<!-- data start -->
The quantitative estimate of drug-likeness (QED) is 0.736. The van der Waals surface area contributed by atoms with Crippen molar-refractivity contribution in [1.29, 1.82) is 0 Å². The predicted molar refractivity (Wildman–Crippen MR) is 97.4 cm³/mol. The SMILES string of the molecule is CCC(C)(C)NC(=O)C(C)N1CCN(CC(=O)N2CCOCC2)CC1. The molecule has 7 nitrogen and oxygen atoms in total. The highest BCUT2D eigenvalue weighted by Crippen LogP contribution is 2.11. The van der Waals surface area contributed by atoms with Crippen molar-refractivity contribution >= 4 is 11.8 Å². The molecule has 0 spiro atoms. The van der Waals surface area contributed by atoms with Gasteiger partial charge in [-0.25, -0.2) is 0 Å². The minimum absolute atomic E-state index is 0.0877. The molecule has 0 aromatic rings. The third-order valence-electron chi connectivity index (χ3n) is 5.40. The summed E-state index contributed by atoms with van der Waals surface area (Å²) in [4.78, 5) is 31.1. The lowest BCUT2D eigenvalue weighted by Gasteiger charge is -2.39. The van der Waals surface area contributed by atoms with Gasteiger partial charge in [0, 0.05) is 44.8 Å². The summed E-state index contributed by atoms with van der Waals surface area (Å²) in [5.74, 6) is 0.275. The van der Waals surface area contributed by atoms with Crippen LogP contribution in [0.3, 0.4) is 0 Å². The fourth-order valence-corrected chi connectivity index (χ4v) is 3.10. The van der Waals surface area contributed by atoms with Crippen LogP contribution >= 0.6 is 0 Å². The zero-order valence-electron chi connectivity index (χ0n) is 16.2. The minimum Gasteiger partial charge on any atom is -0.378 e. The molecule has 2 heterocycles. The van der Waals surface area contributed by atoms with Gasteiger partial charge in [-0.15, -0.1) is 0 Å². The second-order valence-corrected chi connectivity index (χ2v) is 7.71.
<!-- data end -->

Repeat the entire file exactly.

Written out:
The quantitative estimate of drug-likeness (QED) is 0.736. The van der Waals surface area contributed by atoms with Crippen molar-refractivity contribution in [1.29, 1.82) is 0 Å². The predicted molar refractivity (Wildman–Crippen MR) is 97.4 cm³/mol. The SMILES string of the molecule is CCC(C)(C)NC(=O)C(C)N1CCN(CC(=O)N2CCOCC2)CC1. The molecule has 7 nitrogen and oxygen atoms in total. The highest BCUT2D eigenvalue weighted by Crippen LogP contribution is 2.11. The van der Waals surface area contributed by atoms with Crippen molar-refractivity contribution >= 4 is 11.8 Å². The molecule has 0 spiro atoms. The van der Waals surface area contributed by atoms with Gasteiger partial charge in [-0.25, -0.2) is 0 Å². The minimum absolute atomic E-state index is 0.0877. The molecule has 0 aromatic rings. The third-order valence-electron chi connectivity index (χ3n) is 5.40. The summed E-state index contributed by atoms with van der Waals surface area (Å²) in [4.78, 5) is 31.1. The lowest BCUT2D eigenvalue weighted by Gasteiger charge is -2.39. The van der Waals surface area contributed by atoms with Gasteiger partial charge in [0, 0.05) is 44.8 Å². The summed E-state index contributed by atoms with van der Waals surface area (Å²) in [5.74, 6) is 0.275. The van der Waals surface area contributed by atoms with Crippen LogP contribution in [0.3, 0.4) is 0 Å². The fourth-order valence-corrected chi connectivity index (χ4v) is 3.10. The van der Waals surface area contributed by atoms with Crippen LogP contribution >= 0.6 is 0 Å². The zero-order valence-electron chi connectivity index (χ0n) is 16.2. The minimum Gasteiger partial charge on any atom is -0.378 e. The molecule has 2 heterocycles. The van der Waals surface area contributed by atoms with Gasteiger partial charge in [-0.15, -0.1) is 0 Å². The second-order valence-corrected chi connectivity index (χ2v) is 7.71.